NASA Spacecraft Damaged an Asteroid, Soon We’ll Know Just How Much

Bennu flyby to determine damage to the asteroid caused by sample collection mission 1 photo
Photo: NASA/Goddard/University of Arizona
It may very well be the first time in history humanity managed to leave a mark on an asteroid freely roaming the expanse of our solar system, and in about a week’s time, the world will know just how big of a mark that was.
Back in 2016, NASA launched into space a spaceship with a long and tongue-twisting name. The Origins, Spectral Interpretation, Resource Identification, Security, Regolith Explorer (commas are part of the name, and we’ll call it OSIRIS from now on, as does NASA) was dispatched to catch up with a piece of rock called Bennu.

The ship’s mission was to land, pinch the asteroid, and then head back home with some pieces of it for our scientists to analyze and learn more about the formation of the solar system and Earth as a habitable planet. OSIRIS completed its task magnificently. In fact, it might have gone overboard with it.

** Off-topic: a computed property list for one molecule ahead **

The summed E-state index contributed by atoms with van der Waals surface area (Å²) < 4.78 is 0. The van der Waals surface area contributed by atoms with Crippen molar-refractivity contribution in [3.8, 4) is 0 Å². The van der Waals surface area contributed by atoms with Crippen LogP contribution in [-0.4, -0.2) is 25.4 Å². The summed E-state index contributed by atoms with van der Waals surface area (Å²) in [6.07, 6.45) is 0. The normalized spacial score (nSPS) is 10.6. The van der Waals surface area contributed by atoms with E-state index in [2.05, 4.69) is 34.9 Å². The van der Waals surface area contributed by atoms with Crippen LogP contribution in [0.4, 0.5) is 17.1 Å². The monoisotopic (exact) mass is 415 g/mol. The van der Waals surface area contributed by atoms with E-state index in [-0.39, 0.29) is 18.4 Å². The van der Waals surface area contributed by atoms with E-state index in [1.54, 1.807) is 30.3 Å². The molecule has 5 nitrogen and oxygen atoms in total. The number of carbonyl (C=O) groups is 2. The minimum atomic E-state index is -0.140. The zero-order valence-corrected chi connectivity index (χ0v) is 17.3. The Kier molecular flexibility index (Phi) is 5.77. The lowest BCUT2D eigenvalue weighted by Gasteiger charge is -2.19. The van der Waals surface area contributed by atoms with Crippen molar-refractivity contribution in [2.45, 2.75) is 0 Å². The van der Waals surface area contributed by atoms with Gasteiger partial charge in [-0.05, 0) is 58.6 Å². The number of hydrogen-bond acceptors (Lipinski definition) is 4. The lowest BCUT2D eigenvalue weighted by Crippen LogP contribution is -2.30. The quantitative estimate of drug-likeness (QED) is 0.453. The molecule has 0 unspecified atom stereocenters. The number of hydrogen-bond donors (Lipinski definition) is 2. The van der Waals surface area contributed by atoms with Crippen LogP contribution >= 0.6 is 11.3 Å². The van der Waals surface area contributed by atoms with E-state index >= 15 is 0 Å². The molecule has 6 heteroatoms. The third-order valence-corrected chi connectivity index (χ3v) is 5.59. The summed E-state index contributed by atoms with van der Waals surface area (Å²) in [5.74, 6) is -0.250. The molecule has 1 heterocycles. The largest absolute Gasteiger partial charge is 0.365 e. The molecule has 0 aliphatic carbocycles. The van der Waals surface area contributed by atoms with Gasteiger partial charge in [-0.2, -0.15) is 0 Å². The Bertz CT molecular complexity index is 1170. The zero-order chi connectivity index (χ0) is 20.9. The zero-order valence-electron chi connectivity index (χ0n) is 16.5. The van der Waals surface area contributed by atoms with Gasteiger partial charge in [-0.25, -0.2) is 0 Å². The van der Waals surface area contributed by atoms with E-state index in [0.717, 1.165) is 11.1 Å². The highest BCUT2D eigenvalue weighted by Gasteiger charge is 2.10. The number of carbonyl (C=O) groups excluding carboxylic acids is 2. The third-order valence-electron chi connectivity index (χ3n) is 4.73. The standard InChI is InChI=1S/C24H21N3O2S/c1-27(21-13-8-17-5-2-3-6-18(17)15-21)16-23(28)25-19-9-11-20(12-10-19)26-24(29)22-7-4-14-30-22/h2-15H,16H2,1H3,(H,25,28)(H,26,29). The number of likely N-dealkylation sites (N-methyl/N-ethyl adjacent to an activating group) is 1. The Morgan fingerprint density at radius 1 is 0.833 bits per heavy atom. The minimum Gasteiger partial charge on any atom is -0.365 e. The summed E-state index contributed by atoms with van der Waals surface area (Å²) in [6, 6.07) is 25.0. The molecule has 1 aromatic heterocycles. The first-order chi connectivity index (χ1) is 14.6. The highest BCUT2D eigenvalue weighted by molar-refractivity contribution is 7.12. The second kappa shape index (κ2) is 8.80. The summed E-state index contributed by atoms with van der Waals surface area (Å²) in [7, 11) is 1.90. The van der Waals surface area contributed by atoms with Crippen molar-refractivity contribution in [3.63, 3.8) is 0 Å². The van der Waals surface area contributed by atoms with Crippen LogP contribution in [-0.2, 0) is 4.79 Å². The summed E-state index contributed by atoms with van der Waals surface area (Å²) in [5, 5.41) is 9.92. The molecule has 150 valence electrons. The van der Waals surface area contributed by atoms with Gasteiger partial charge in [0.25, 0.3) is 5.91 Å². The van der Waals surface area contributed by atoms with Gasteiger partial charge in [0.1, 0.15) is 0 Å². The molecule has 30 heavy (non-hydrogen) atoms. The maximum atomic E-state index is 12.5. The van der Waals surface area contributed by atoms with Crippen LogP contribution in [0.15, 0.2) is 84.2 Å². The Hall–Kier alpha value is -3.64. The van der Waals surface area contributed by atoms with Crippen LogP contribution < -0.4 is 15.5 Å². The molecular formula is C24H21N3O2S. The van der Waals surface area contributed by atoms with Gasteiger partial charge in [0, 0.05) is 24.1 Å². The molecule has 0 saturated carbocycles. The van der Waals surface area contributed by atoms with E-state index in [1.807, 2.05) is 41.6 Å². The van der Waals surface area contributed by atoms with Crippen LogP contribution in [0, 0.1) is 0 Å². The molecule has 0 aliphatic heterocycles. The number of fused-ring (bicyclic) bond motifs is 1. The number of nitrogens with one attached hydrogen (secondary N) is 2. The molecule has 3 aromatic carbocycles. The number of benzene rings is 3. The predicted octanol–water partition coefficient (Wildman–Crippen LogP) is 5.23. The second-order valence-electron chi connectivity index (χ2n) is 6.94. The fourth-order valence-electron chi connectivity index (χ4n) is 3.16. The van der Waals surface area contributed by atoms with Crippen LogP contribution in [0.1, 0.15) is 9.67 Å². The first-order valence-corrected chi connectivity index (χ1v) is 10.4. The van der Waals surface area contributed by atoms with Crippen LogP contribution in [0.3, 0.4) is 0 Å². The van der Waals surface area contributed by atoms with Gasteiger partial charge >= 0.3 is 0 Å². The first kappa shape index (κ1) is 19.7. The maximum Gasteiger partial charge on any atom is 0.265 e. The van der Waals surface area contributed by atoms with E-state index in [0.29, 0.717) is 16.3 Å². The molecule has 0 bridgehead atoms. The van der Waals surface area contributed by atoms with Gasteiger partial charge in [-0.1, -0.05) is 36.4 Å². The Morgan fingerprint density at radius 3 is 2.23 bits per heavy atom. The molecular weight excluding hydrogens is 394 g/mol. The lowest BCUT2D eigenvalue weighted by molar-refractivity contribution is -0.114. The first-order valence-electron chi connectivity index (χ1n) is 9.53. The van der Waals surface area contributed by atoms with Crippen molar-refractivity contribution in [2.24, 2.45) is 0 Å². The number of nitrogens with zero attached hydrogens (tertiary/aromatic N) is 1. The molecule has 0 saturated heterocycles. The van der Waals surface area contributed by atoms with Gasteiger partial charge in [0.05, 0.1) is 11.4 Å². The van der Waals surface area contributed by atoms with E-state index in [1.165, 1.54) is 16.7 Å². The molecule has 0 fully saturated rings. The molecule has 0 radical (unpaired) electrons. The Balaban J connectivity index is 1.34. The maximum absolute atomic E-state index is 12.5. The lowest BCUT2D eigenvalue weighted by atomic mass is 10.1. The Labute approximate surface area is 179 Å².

To put it simply, collecting the asteroid samples involved nitrogen gas canisters and articulated arms, so the entire procedure was not by any means soft.

NASA completed the procedure a while back and managed to snatch probably over 2 ounces (60 grams) of asteroid material. But before heading home, Earth instructed OSIRIS to conduct another flyby of the asteroid and assess “the mess it made on asteroid Bennu’s surface.”

According to the agency, “Bennu’s surface was significantly disturbed by the sample collection event.” The sampling head of the OSIRIS sunk 1.6 feet (48.8 centimeters) into it during touchdown, and the subsequent firing of the pressurized tanks really took its toll. Also, there was probably disturbance caused by the firing of the thrusters as the spaceship took off once its mission was over.

NASA says the weak gravity on Bennu might have amplified the effects of the sample collection procedure and plans to see exactly how much on April 7, when the flyby will occur at a distance of 2.3 miles (3.7 km) from the surface.

OSIRIS will continue to spin around the asteroid until May 10, when it will begin its long journey home. It is scheduled to land in September 2023 at the Utah Test and Training Range.
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About the author: Daniel Patrascu
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Daniel loves writing (or so he claims), and he uses this skill to offer readers a "behind the scenes" look at the automotive industry. He also enjoys talking about space exploration and robots, because in his view the only way forward for humanity is away from this planet, in metal bodies.
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